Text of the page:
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FCC Wants To Fine Google $25K For WiFi Investigation 145

Posted by samzenpus
from the dragging-your-feet dept.
An anonymous reader writes "It's good and bad news for Google. The FCC has ruled that Google did nothing wrong when it accidentally collected WiFi data with its Street View cars: '[The FCC] concluded that there was no precedent for the commissions' enforcement of the law in connection with WiFi networks. The FCC also noted that, according to the available evidence, Google only collected data from unencrypted WiFi networks, not encrypted ones, and that it never accessed or used the data.' However, they want to fine the company $25,000 because it 'deliberately impeded and delayed the investigation.'"
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FCC Wants To Fine Google $25K For WiFi Investigation

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  • Also known as (Score:4, Informative)

    by bobwrit (1232148) on Sunday April 15, 2012 @02:35PM (#39694601) Homepage Journal
    "Hey, our budget could very well get cut soon. Let's fine people for things!" That's what I suspect the FCC's reasoning is. They just wont admit it.
    • Re:Also known as (Score:5, Insightful)

      by Nidi62 (1525137) on Sunday April 15, 2012 @02:37PM (#39694621)
      Well, you know, seeing as how impeding an official investigation is actually something you can be charged and convicted of in a criminal investigation, it seems only fair that it should be a finable offense in an investigation such as this.
      • by Anonymous Coward

        how can you impede something that you are innocent of ?

        Isn't that the equivalent of saying - "I did not do it" and continuing to protest such ?

        • Re:Also known as (Score:4, Insightful)

          by Anonymous Coward on Sunday April 15, 2012 @02:43PM (#39694667)

          You can delay the proceedings by not providing information in a timely manner.

        • Re:Also known as (Score:5, Insightful)

          by divide overflow (599608) on Sunday April 15, 2012 @02:54PM (#39694719)

          how can you impede something that you are innocent of ?

          Isn't that the equivalent of saying - "I did not do it" and continuing to protest such ?

          No, because the delay was separate from their declaration of innocence. They impeded the government's investigation by not providing the court subpoenaed information relevant to the investigation in a timely manner. When investigations go on longer than necessary it increases the workload for the investigators and their assistants and results in increased the costs to the taxpayer.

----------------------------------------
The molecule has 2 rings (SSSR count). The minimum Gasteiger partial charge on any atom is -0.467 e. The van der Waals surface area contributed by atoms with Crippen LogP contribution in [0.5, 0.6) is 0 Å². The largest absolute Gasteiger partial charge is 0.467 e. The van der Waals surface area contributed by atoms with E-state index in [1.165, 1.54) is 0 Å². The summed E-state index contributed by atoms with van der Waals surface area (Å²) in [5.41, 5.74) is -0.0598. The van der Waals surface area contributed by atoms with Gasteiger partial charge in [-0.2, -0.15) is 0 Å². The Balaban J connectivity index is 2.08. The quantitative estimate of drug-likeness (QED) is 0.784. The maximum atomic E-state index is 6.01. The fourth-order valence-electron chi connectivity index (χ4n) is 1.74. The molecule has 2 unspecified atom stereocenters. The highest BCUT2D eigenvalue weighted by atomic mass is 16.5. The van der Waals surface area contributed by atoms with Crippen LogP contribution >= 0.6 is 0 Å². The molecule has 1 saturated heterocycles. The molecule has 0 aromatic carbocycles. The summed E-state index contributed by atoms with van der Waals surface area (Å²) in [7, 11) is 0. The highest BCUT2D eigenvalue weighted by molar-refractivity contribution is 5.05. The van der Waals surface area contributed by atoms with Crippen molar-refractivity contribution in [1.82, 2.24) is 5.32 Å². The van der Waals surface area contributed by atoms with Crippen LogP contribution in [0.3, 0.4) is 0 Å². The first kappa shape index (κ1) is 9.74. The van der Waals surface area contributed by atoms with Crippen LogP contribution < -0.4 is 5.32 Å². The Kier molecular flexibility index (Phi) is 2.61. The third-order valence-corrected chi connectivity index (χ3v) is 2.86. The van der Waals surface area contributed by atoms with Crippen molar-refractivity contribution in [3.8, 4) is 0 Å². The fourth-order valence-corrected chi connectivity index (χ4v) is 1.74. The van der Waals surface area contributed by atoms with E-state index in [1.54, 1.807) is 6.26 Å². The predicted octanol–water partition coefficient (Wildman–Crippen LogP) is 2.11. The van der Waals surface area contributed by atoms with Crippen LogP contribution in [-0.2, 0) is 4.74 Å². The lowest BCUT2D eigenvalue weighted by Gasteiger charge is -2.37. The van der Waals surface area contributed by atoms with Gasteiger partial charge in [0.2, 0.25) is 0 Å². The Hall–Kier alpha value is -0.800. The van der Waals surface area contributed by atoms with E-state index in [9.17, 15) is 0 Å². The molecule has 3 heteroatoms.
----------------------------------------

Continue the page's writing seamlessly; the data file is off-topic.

• by Anonymous Coward
            They should use an operating system with a better scheduler. When one investigation is blocked, they work on one that isn't.
          • Re:Also known as (Score:5, Insightful)

            by mysidia (191772) on Sunday April 15, 2012 @03:55PM (#39695147)

            When investigations go on longer than necessary it increases the workload for the investigators and their assistants and results in increased the costs to the taxpayer.

            It seems they requested information that took Google a few months to produce. Google did not provide emails that the FCC requested or identify the engineer who authorized the data collection

            It doesn't seem that apparent that Google was attempting to delay the investigation. If the FCC requests a company produce all e-mails that meet a certain criteria, that can be a huge burden for IT that may inherently take many man hours, and they have to be certain that what is produced is complete, before sending anything -- or be at risk of being accused of attempting to conceal or failing to comply with the order to produce.

            As for reporting on 'which engineer authorized the data collection'; that may be a rather complicated matter as well -- the various entities involved need to complete their finger pointing and internal investigations and review of internal records to figure out who actually did what.